Dir: Andrea Molaioli. Italy-France. 2011. 105mins
Andrea Molaioli’s follow-up to his promising 2007 debut The Girl By The Lake is a well-crafted but not entirely satisfying drama inspired by one of Italy’s biggest financial scandals, the 2003 meltdown of food and beverage corporation Parmalat.
The film is lifted by a steady directorial hand on the tiller.
Featuring the ever-authoritative Toni Servillo in the role of a stern provincial CFO who finds himself out of his depth when his company and its debts go global, the film is good at managing the dramatic tension but less good at easing the story’s relevance out from under the financial jargon.
Trying to juggle a cautionary tale about a close-knit family firm getting too big for its boots by fiddling the books, a financial thriller with contemporary relevance, a critique of the old boy’s network that dominates the Italian ruling elite and a portrait of a lonely man, Il Gioiellino (literally ‘The Little Jewel’) never quite makes its mind up what it wants to be.
Released in Italy on 4 March on a middling 170 copies, the film was supported by a marketing campaign based around Leda, the fictitious food and beverage company created for the film. Leda-labeled milk was on offer at the film’s press screening, and a company website has been created, complete with ad campaigns and mission statement.
But disappointing first weekend results (with a box-office debut only in tenth place, and low screen averages) showed that this was not enough to win over Italy’s tricky middlebrow filmgoing public – perhaps because the Parmalat brouhaha feels like ancient history in a territory that is never short on scandals. Abroad, though several territories (for example Australia) were affected by Parmalat’s implosion, Il Gioiellino is going to seem a decidedly niche proposition.
Panning out over a decade, the film charts the rise and fall of Leda, a company whose fortune (like Parmalat’s) is based on UHT milk – though as we’re reminded more than once that ‘milk has no margins’, it has diversified into fruit juices, biscuits, and other products. Leda chairman Amanzio Rastelli (Girone) started with a family deli and built from there, and he still runs the expanding company as if it were a small business.
His obsessively private CFO, Ernesto Botta (Servillo) is not family, but has a monastic dedication to the company, that will lead him to suggest an increasingly desperate, and illegal, series of fixes when Leda’s debts threaten to sink the boat.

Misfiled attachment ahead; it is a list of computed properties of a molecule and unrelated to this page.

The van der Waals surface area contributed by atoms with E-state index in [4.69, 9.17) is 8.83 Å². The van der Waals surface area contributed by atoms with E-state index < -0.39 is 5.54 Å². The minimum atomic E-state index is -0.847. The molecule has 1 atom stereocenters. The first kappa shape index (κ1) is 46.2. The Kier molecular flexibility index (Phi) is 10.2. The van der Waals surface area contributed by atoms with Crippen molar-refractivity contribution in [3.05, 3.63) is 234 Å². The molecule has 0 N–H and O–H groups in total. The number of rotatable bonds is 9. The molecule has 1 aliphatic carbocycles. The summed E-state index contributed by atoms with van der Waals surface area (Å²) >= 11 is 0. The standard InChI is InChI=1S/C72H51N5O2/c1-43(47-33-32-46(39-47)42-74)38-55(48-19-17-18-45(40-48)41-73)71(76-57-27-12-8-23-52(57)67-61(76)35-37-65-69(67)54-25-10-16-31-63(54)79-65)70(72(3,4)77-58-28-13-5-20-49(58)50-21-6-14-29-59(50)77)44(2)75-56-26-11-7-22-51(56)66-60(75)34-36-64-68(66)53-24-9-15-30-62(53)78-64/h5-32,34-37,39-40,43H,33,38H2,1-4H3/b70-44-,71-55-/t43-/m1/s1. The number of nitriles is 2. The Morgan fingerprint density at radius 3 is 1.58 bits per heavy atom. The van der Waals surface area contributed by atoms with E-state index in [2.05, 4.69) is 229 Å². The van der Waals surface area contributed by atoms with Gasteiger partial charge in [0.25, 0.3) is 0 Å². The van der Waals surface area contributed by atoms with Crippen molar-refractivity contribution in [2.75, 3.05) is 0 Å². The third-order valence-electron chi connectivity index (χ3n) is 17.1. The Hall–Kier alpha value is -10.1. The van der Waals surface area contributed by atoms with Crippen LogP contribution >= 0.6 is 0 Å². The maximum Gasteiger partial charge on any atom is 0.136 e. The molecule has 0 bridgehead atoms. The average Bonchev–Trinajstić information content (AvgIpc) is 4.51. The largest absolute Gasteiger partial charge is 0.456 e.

A nicely set up but ultimately rather irrelevant sub-plot follows the relationship between the frostily formal, misogynistic Botta and Laura (Felberbaum), Rastelli’s sexy, young business-school-educated niece, who is foisted on the reluctant CFO as a new manager. This goes exactly where we would expect it to and then kind of disappears. The same goes for the film’s occasional digs at the Masonic rapport between Church, business, police and state in Italy, which are toyed with in a way that feels like window-dressing.
It comes closest to home in a scene towards the end where the Rastelli and his son go to the country residence of the never-named prime minister in a last-ditch attempt to save their bacon – and discover that all he was really interested in was extorting a key striker from their soon-to-be-bankrupt football team for his own side.
The film is lifted by a steady directorial hand on the tiller, a finely judged string-based soundtrack that leads us on an uneasy dance through the action, and an inventive use of sets and locations. The imposing palazzo which Leda ostentatiously uses as its main HQ and the historic town (actually Acqui Terme) where the company is based serve to highlight the littleness and inadequacy of these pale contemporary imitations of Renaissance princes and scholars.
Production companies: Indigo Film, Babe Film
International sales contact: Indigo Film, email@example.com
Producers: Nicola Giuliano, Francesca Cima
Executive producers: Carlotta Calori, Viola Prestieri
Screenplay: Ludovico Rampoldi, Gabriele Romagnoli, Andrea Molaioli
Cinematography: Luca Bigazzi
Production designer: Alessandra Mura
Editor: Giogio Franchini
Music: Teho Teardo
Main cast: Toni Servillo, Remo Girone, Sarah Felberbaum, Lino Guanciale, Fausto Maria Sciarappa, Lisa Galantini